Social Security is usually associated with monthly payments to retirees. But there is another important facet to Social Security benefits—providing financial assistance to children. In 2017, for example, approximately 4.2 million children received $2.6 billion in aid each month, according to the Social Security Administration.
- Children may be eligible for Social Security payments based on a parent's work record.
- For a child to qualify, the parent must be retired, disabled, or deceased.
- Children who are disabled may be eligible for Supplemental Security Income (SSI), a separate program that's also run by the Social Security Administration.
Types of Social Security Benefits for Children
Depending on their situation, children may be eligible for Social Security benefits, Social Security survivors benefits, or Supplemental Security Income (SSI), a program also administered by the Social Security Administration. Here's the lowdown on who qualifies.
Can Children Qualify for Social Security?
Biological or adopted children or stepchildren can be eligible for Social Security benefits if they meet the following criteria:
- Have a parent who is disabled or retired and eligible for Social Security benefits.
- Are unmarried.
- Are younger than 18 years old or up to age 19 if they are full-time high school students.
- Are 18 years or older and disabled (as long as the disability began before they turned age 22).
The requirements for Social Security survivors benefits are similar, except that the parent must be deceased for the child to qualify.
Supplemental Security Income is a separate program for Americans with limited incomes and other resources. Recipients must generally be 65 or older, blind, or disabled. But SSI is also available to children under age 18 in certain cases. To qualify:
- The child must have a physical or mental impairment (or impairments) that results in marked and severe functional limitations.
- The impairment or impairments must have lasted or be expected to last for a continuous period of at least 12 months or be expected to result in death.
In the case of blindness, that duration requirement doesn't apply.
Social Security rules limit how much money a family may receive in total benefits.
How Much Do Children Receive in Social Security Benefits?
A child may receive a Social Security benefit equal to 50% of the parent’s full retirement benefit or disability benefit. If the parent is deceased, the child is eligible to receive up to 75% of the parent’s full retirement benefit. (SSI benefits are determined by a different calculation, and the maximum benefit changes each year.)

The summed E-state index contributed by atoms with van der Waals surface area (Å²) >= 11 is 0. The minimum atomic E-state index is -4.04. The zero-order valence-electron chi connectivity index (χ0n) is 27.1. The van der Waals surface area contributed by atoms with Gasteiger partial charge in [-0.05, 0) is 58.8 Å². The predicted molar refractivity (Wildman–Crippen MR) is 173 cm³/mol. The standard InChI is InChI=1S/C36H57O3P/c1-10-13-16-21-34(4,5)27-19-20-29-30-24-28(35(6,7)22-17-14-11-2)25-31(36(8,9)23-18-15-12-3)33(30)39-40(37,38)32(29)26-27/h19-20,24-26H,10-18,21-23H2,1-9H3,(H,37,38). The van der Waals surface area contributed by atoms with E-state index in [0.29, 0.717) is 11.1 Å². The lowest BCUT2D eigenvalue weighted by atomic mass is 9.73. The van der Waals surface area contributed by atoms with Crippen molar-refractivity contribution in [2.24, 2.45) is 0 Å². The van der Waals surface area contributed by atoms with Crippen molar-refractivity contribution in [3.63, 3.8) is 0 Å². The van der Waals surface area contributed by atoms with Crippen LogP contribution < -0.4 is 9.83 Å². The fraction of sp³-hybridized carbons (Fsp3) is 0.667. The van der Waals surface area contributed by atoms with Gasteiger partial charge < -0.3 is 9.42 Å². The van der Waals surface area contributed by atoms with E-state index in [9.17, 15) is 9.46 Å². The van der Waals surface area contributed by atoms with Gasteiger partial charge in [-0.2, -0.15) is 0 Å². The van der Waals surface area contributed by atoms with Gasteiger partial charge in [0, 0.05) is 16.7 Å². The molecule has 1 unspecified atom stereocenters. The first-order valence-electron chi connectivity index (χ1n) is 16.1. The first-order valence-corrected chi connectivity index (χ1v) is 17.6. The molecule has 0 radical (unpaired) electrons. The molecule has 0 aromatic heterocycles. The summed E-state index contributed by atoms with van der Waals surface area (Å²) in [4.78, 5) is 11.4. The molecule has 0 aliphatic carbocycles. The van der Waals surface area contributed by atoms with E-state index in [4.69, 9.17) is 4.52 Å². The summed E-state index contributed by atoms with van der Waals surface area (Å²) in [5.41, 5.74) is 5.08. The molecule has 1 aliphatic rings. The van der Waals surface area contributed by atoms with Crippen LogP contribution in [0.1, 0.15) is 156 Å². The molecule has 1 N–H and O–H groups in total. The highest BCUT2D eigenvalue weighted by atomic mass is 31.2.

There is a limit to the total amount that a family can receive from Social Security based on one worker's earnings record, though. The maximum family benefit typically ranges from 150% to 180% of the parent's full benefit amount. That's the formula for maximum family benefits based on a retired parent's work record; if the parent is disabled, a different formula applies.
If the amount due the entire family surpasses the maximum, some individual payments will be proportionately reduced. As an example, consider a retiree named June, who has a dependent child, Ruth, who is also eligible for benefits. June's full retirement amount is $1,500, and her family maximum is $2,300. June would receive her full $1,500 per month, while her spouse, John, and daughter Ruth would split the remaining $800 payment, each receiving $400.
How to Receive Benefits
You must apply in person. The family must present the child's birth certificate, the parents' Social Security numbers, and the child's Social Security number. There may be additional documents required, as well. In relevant cases, the applicant must provide a parent's death certificate and/or evidence of disability from a doctor.
If your child is disabled, the Social Security Administration offers a Disability Starter Kit that can help you navigate the process of applying for benefits.
If you are taking care of a child and are receiving Social Security benefits for that reason, their benefits may stop at a different time from your own. For example, if your child is not disabled, your benefits will end when the child turns 16 years old. If the child is disabled and you have responsibility for them, your benefits may continue. For these types of specific circumstances, it’s best to contact the Social Security Administration for guidance.